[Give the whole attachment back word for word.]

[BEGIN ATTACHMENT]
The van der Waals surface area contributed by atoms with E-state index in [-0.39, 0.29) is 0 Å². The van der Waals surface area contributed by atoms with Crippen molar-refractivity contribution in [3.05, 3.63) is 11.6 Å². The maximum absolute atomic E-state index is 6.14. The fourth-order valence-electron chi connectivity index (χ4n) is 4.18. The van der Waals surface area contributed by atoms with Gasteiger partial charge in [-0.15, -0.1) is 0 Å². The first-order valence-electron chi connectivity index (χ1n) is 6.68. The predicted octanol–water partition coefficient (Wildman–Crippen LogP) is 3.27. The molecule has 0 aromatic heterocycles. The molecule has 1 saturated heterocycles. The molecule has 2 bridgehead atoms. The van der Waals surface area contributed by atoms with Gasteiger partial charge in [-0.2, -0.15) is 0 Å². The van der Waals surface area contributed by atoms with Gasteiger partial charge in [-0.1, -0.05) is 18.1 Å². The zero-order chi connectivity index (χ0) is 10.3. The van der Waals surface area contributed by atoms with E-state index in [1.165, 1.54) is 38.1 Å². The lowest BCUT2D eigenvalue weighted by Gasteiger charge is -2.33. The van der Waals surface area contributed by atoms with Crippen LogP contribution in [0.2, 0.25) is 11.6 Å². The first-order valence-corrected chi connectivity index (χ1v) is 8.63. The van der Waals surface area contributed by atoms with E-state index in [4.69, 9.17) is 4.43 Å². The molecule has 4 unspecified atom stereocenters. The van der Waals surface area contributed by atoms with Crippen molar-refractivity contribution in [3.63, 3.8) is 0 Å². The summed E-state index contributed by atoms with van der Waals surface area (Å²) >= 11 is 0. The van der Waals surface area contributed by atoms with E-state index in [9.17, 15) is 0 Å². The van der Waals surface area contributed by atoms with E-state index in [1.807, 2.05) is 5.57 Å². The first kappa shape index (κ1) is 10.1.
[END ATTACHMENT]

The van der Waals surface area contributed by atoms with E-state index in [-0.39, 0.29) is 0 Å². The van der Waals surface area contributed by atoms with Crippen molar-refractivity contribution in [3.05, 3.63) is 11.6 Å². The maximum absolute atomic E-state index is 6.14. The fourth-order valence-electron chi connectivity index (χ4n) is 4.18. The van der Waals surface area contributed by atoms with Gasteiger partial charge in [-0.15, -0.1) is 0 Å². The first-order valence-electron chi connectivity index (χ1n) is 6.68. The predicted octanol–water partition coefficient (Wildman–Crippen LogP) is 3.27. The molecule has 0 aromatic heterocycles. The molecule has 1 saturated heterocycles. The molecule has 2 bridgehead atoms. The van der Waals surface area contributed by atoms with Gasteiger partial charge in [-0.2, -0.15) is 0 Å². The van der Waals surface area contributed by atoms with Gasteiger partial charge in [-0.1, -0.05) is 18.1 Å². The zero-order chi connectivity index (χ0) is 10.3. The van der Waals surface area contributed by atoms with E-state index in [1.165, 1.54) is 38.1 Å². The lowest BCUT2D eigenvalue weighted by Gasteiger charge is -2.33. The van der Waals surface area contributed by atoms with Crippen LogP contribution in [0.2, 0.25) is 11.6 Å². The first-order valence-corrected chi connectivity index (χ1v) is 8.63. The van der Waals surface area contributed by atoms with E-state index in [4.69, 9.17) is 4.43 Å². The molecule has 4 unspecified atom stereocenters. The van der Waals surface area contributed by atoms with Crippen molar-refractivity contribution in [3.63, 3.8) is 0 Å². The summed E-state index contributed by atoms with van der Waals surface area (Å²) >= 11 is 0. The van der Waals surface area contributed by atoms with E-state index in [9.17, 15) is 0 Å². The van der Waals surface area contributed by atoms with E-state index in [1.807, 2.05) is 5.57 Å². The first kappa shape index (κ1) is 10.1.